San Antonio resident Jack McAuliffe was recognized with a standing ovation by craft brewers gathered in San Francisco on Saturday for his role in pioneering the movement before its time.
McAuliffe discussed his experiences along with his daughter Renee DeLuca (an Ohio-based beer blogger) and historian Maureen Ogle on a panel at the Brewers Association 2011 Craft Brewers Conference. McAuliffe is credited with launching the nation’s first microbrewery in 1976 in Sonoma, Calif., and branding New Albion Brewery beer into the consciousness of the next generation of brew entrepreneurs including Ken Grossman of the famed Sierra Nevada Brewing Co.
“I had a little apartment over the brewery and I lived up there like a spider,” McAuliffe said. He worked seven days a week at least 10 hours a day for which he paid himself $40 a week. Unpaid interns and the occasional volunteer rounded out the staff.
The brewery focused on classic ales, including porters and a Guinness-like stout influenced by his time stationed in Scotland while in the U.S. Navy. Ultimately the brewery folded, even though people were drinking the beer, because there was no money available to expand, he said.
Ogle, author of the book Ambitious Brew: The Story of American Beer, observed that New Albion was the most significant brewery failure of the craft beer movement.
Before he was done, McAuliffe teamed up with pioneer Fritz Maytag of Anchor Brewing Co. to get the state laws changed to allow him to sell draft beer directly to customers at the brewery, forming the nation’s first brewpubs in 1983.
There are now numerous small- to medium-sized microbreweries, brewpubs, and combinations of the two — especially in California, where it is more common to find truly great beers in restaurants and dive bars throughout the state because of the diversity of taste the movement created.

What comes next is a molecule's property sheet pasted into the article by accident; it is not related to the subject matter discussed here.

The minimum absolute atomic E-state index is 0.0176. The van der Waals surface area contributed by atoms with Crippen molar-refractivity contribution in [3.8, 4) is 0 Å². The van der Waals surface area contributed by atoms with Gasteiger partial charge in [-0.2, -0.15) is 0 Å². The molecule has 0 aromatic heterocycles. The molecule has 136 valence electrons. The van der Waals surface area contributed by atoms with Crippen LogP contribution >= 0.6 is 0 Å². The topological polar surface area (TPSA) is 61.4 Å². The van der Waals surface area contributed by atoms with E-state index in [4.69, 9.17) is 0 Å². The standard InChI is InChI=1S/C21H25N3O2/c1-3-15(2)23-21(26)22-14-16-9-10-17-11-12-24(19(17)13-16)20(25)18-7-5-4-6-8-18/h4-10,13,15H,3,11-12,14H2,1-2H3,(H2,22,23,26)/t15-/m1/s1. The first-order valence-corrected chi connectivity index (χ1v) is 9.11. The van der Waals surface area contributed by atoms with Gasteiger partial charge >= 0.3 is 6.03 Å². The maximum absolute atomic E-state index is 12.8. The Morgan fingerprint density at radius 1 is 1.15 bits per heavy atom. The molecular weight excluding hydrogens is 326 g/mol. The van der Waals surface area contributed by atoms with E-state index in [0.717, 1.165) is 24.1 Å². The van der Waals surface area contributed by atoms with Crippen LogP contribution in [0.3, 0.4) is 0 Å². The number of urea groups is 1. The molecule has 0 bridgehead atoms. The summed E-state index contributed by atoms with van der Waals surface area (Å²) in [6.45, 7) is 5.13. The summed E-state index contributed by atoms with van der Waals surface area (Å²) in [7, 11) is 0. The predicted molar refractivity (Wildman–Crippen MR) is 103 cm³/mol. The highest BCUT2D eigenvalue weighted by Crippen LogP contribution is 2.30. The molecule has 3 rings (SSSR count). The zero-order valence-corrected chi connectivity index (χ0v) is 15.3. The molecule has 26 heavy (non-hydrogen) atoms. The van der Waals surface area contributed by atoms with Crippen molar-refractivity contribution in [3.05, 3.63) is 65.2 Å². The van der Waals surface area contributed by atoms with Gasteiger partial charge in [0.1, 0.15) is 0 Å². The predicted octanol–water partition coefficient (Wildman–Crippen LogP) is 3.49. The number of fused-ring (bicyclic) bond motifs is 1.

McAuliffe, who now homebrews in San Antonio as part of the beer group San Antonio Cerveceros, is a living testimony to how an entrepreneurial spirit and minor changes in outdated laws, like the pending HB 660 and 602 in the Texas Legislature, can change the face of how people live.
As many of you know, the first San Antonio Beer Week is fast approaching, with a launch date of May 15. Now the organizing group is inviting all bars, restaurants, stores, and distributors with a focus on craft beer to learn more about how they can participate in the celebration of San Antonio’s beer culture.
A 2 p.m. meeting on April 4 will lay out the details. If you are an interested party from one of these establishments, contact me at the e-mail below for additional information.
Travis E. Poling writes about beer weekly for the Current and is author of Beer Across Texas: A Guide to Brews and Brewmasters of the Lone Star State. You can reach him at firstname.lastname@example.org.
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